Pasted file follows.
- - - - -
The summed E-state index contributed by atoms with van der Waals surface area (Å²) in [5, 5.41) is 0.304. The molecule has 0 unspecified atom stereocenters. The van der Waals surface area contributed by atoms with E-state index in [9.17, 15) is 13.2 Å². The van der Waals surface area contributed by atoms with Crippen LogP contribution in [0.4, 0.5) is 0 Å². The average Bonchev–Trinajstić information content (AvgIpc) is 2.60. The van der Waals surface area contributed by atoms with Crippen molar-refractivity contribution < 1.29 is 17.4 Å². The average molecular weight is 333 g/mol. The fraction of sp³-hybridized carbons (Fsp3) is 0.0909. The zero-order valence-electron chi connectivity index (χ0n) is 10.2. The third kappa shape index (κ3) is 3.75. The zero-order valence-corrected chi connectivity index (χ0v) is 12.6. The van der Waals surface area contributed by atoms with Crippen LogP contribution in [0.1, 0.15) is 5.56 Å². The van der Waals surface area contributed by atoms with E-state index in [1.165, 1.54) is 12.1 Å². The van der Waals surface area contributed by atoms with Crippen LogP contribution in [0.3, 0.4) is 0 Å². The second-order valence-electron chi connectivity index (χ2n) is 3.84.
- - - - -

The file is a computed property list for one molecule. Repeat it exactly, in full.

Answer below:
The summed E-state index contributed by atoms with van der Waals surface area (Å²) in [5, 5.41) is 0.304. The molecule has 0 unspecified atom stereocenters. The van der Waals surface area contributed by atoms with E-state index in [9.17, 15) is 13.2 Å². The van der Waals surface area contributed by atoms with Crippen LogP contribution in [0.4, 0.5) is 0 Å². The average Bonchev–Trinajstić information content (AvgIpc) is 2.60. The van der Waals surface area contributed by atoms with Crippen molar-refractivity contribution < 1.29 is 17.4 Å². The average molecular weight is 333 g/mol. The fraction of sp³-hybridized carbons (Fsp3) is 0.0909. The zero-order valence-electron chi connectivity index (χ0n) is 10.2. The third kappa shape index (κ3) is 3.75. The zero-order valence-corrected chi connectivity index (χ0v) is 12.6. The van der Waals surface area contributed by atoms with Crippen LogP contribution in [0.1, 0.15) is 5.56 Å². The van der Waals surface area contributed by atoms with E-state index in [1.165, 1.54) is 12.1 Å². The van der Waals surface area contributed by atoms with Crippen LogP contribution in [0.3, 0.4) is 0 Å². The second-order valence-electron chi connectivity index (χ2n) is 3.84.